North America’s largest resort operator posted a rare year-end loss, dragged down by early resort closures and a pandemic-slowed summer. But Epic Pass sales are pacing ahead of last year.
Trump’s ban on visa workers breathes new life into college-age ski bumming in Colorado’s resort townsBy Jason Blevins Business Primary category in which blog post is published
Vail Resorts lost $140 million after coronavirus forced its ski areas to close. That’s actually better than expected.By Jason Blevins Business Primary category in which blog post is published
Under pressure from skiers who bought expensive passes intending to use them in the spring, Vail also rolled out new pass insurance that covers calamities, including coronavirus-related shutdowns.
Resorts wanted one more day to close since the shutdown happened as visitors from all over the country were flocking to Colorado for spring break. Gov. Polis said waiting would have led to more infections.
Hundreds of international workers at Colorado ski resorts are in limbo as countries close borders, airlines cancel flights
“It’s not that we want to stay. We just can’t leave,” says a ski instructor from Argentina who is among hundreds of J-1 and H-2B visa workers trapped in resort towns unable to get home.
Jason Varnish, 46, died of positional asphyxia at Vail Mountain’s Blue Sky Basin area Feb. 13, the Eagle County coroner said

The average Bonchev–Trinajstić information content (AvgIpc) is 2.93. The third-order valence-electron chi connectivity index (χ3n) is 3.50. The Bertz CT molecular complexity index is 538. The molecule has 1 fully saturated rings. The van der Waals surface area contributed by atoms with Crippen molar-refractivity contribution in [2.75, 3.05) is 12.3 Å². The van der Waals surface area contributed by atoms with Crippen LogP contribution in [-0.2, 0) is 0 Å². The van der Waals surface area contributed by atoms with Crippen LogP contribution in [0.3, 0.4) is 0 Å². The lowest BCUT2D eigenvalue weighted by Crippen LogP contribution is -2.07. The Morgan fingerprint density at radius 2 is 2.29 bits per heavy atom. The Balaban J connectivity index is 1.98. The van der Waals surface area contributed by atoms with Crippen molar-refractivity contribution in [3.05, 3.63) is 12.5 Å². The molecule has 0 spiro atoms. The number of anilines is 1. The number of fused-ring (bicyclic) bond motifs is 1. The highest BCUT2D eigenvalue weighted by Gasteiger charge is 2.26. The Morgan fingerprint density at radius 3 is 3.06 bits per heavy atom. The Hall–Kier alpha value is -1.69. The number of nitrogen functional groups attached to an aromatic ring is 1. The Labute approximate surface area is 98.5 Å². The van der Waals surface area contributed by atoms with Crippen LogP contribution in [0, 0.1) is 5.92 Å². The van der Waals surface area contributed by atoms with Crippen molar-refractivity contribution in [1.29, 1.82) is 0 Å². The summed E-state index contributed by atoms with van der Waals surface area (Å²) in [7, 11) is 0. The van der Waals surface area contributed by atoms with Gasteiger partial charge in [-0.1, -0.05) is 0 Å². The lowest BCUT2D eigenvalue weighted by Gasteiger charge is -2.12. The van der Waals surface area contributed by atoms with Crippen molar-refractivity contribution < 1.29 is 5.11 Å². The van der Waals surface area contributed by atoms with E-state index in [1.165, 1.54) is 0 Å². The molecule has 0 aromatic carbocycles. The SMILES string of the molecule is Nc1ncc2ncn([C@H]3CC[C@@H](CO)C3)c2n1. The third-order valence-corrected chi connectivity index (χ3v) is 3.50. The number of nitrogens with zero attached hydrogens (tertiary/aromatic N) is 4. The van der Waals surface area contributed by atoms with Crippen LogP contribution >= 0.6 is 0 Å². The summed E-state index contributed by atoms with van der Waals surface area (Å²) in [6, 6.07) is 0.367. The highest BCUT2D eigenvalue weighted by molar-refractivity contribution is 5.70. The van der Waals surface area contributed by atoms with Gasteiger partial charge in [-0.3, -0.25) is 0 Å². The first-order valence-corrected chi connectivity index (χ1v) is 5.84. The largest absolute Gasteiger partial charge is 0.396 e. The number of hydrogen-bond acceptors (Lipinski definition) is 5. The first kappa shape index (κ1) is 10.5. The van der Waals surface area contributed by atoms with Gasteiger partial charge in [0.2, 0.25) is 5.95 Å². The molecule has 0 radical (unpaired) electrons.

Ski areas are already slashing capital spending for next year by half as the nation's 460 ski hills in 37 states line up for small business assistance. “When the ski industry sneezes, rural economies catch a bad cold,” says Dave Byrd with National Ski Areas Association
Man who delighted Vail apres-ski crowds for decades dies from coronavirus; El Paso County man also killed by disease
Rod Powell, who delighted apres-ski crowds for decades, died on Saturday. An El Paso County man in his 70s was also killed by the virus, meaning that at least six people in Colorado have died from the disease.
Early closure of ski resorts triggers “feeding frenzy” for uphill touring and backcountry ski equipment
Vail Resorts put the brakes on use of its mountains for skiers seeking turns without lifts, but independent backcountry ski shops across the state are reporting record sales.
Vail Resort employs 55,000 workers and houses many of them near its resorts in Colorado, Utah, California, British Columbia, New England and across the Midwest
Vail Resorts decides to end ski season at Vail, Keystone, Crested Butte, Beaver Creek; Loveland, Buttermilk also shut down
Vail Resorts decision could impact other Colorado ski areas that want to reopen